cried the squire.
"It doesn't much matter who it was," replied
And I could see that neither he nor the captain paid much
to Mr. Trelawney's protestations. Neither did I, to be
he was so loose a talker; yet in this case I believe he
right and that nobody had told the situation of the island.
"Well, gentlemen," continued the captain, "I
don't know who has
this map; but I make it a point, it shall be kept secret
even from me
and Mr. Arrow. Otherwise I would ask you to let me resign."
"I see," said the doctor. "You wish us to
keep this matter dark
and to make a garrison of the stern part of the ship, manned
my friend's own people, and provided with all the arms
powder on board. In other words, you fear a mutiny."
"Sir," said Captain Smollett, "with no intention
to take offence,
I deny your right to put words into my mouth. No captain,
would be justified in going to sea at all if he had ground
to say that. As for Mr. Arrow, I believe him thoroughly
some of the men are the same; all may be for what I know.
But I am responsible for the ship's safety and the life
of every man
Jack aboard of her. I see things going, as I think, not
And I ask you to take certain precautions or let me resign
And that's all."
"Captain Smollett," began the doctor with a smile,
"did ever you
hear the fable of the mountain and the mouse? You'll excuse
I dare say, but you remind me of that fable. When you came
in here, I'll stake my wig, you meant more than this."
"Doctor," said the captain, "you are smart.
When I came in here
I meant to get discharged. I had no thought that Mr. Trelawney
would hear a word."
"No more I would," cried the squire. "Had
Livesey not been here
I should have seen you to the deuce. As it is, I have heard
I will do as you desire, but I think the worse of you."
"That's as you please, sir," said the captain.
"You'll find I do my
And with that he took his leave.
"Trelawney," said the doctor, "contrary
to all my notions,
I believed you have managed to get two honest men on board
with you--that man and John Silver."
"Silver, if you like," cried the squire; "but
as for that intolerable
humbug, I declare I think his conduct unmanly,
"Well," says the doctor, "we shall see."
When we came on deck, the men had begun already to take
the arms and powder, yo-ho-ing at their work, while the
and Mr. Arrow stood by superintending.
The new arrangement was quite to my liking. The whole schooner
had been overhauled; six berths had been made astern out
had been the after-part of the main hold; and this set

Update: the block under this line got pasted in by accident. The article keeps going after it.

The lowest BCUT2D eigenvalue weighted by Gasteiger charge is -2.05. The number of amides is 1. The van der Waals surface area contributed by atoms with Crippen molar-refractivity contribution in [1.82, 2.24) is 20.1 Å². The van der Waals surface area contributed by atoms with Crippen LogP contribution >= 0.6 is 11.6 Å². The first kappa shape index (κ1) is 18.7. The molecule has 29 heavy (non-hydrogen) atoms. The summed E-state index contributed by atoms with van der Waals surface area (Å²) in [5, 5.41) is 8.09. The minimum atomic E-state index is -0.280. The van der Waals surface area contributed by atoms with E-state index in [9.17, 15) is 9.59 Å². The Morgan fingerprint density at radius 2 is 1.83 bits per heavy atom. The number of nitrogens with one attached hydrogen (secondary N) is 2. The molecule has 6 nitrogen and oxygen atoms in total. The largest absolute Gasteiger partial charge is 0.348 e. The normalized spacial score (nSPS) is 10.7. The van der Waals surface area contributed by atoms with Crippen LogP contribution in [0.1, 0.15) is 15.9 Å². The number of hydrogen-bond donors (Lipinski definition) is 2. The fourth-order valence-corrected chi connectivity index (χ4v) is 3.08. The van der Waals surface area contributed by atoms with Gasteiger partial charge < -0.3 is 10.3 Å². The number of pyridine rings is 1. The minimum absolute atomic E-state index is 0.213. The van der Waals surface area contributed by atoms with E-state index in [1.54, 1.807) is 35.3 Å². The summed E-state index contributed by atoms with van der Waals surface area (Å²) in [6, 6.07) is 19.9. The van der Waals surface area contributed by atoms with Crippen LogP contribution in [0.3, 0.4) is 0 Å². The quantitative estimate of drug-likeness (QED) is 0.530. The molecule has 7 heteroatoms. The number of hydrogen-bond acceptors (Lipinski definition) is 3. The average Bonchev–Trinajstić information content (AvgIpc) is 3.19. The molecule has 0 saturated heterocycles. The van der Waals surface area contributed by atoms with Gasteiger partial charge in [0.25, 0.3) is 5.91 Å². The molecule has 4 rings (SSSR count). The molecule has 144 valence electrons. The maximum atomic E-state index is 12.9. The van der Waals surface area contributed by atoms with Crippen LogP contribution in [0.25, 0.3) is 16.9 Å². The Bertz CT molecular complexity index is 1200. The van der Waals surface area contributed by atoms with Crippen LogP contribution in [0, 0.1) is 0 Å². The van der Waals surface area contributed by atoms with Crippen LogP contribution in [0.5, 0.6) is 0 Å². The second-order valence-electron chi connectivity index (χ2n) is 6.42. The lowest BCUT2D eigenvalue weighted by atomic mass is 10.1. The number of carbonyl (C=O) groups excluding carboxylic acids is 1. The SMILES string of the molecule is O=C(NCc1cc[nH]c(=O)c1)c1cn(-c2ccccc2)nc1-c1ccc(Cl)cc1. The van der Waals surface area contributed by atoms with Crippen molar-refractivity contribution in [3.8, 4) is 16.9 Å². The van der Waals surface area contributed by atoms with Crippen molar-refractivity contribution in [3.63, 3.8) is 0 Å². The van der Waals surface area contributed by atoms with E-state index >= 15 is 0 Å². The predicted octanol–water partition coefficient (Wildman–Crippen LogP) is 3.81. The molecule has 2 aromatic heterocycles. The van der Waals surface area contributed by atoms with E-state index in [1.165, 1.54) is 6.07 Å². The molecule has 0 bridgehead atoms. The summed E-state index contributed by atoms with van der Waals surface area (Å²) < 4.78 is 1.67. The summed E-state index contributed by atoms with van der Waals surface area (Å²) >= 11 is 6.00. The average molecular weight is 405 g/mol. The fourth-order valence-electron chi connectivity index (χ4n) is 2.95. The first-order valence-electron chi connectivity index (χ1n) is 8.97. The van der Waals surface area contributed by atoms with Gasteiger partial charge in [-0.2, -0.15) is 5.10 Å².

was only joined to the galley and forecastle by a sparred
on the port side. It had been originally meant that the
Mr. Arrow, Hunter, Joyce, the doctor, and the squire were
occupy these six berths. Now Redruth and I were to get
of them and Mr. Arrow and the captain were to sleep on
in the companion, which had been enlarged on each side
till you might almost have called it a round-house. Very
it was still, of course; but there was room to swing two
and even the mate seemed pleased with the arrangement.
perhaps, had been doubtful as to the crew, but that is
for as you shall hear, we had not long the benefit of his
We were all hard at work, changing the powder and the berths,
when the last man or two, and Long John along with them,
came off in a shore-boat.
The cook came up the side like a monkey for cleverness,
and as soon as he saw what was doing, "So ho, mates!"
"We're a-changing of the powder, Jack," answers
"Why, by the powers," cried Long John, "if
we do, we'll miss
the morning tide!"
"My orders!" said the captain shortly. "You
may go below,
my man. Hands will want supper."
"Aye, aye, sir," answered the cook, and touching
he disappeared at once in the direction of his galley.
"That's a good man, captain," said the doctor.
"Very likely, sir," replied Captain Smollett.
"Easy with that, men--
easy," he ran on, to the fellows who were shifting
and then suddenly observing me examining the swivel we
amidships, a long brass nine, "Here you, ship's boy,"
"out o' that! Off with you to the cook and get some
And then as I was hurrying off I heard him say, quite loudly,
to the doctor, "I'll have no favourites on my ship."
I assure you I was quite of the squire's way of thinking,
and hated the captain deeply.
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Room | TREASURE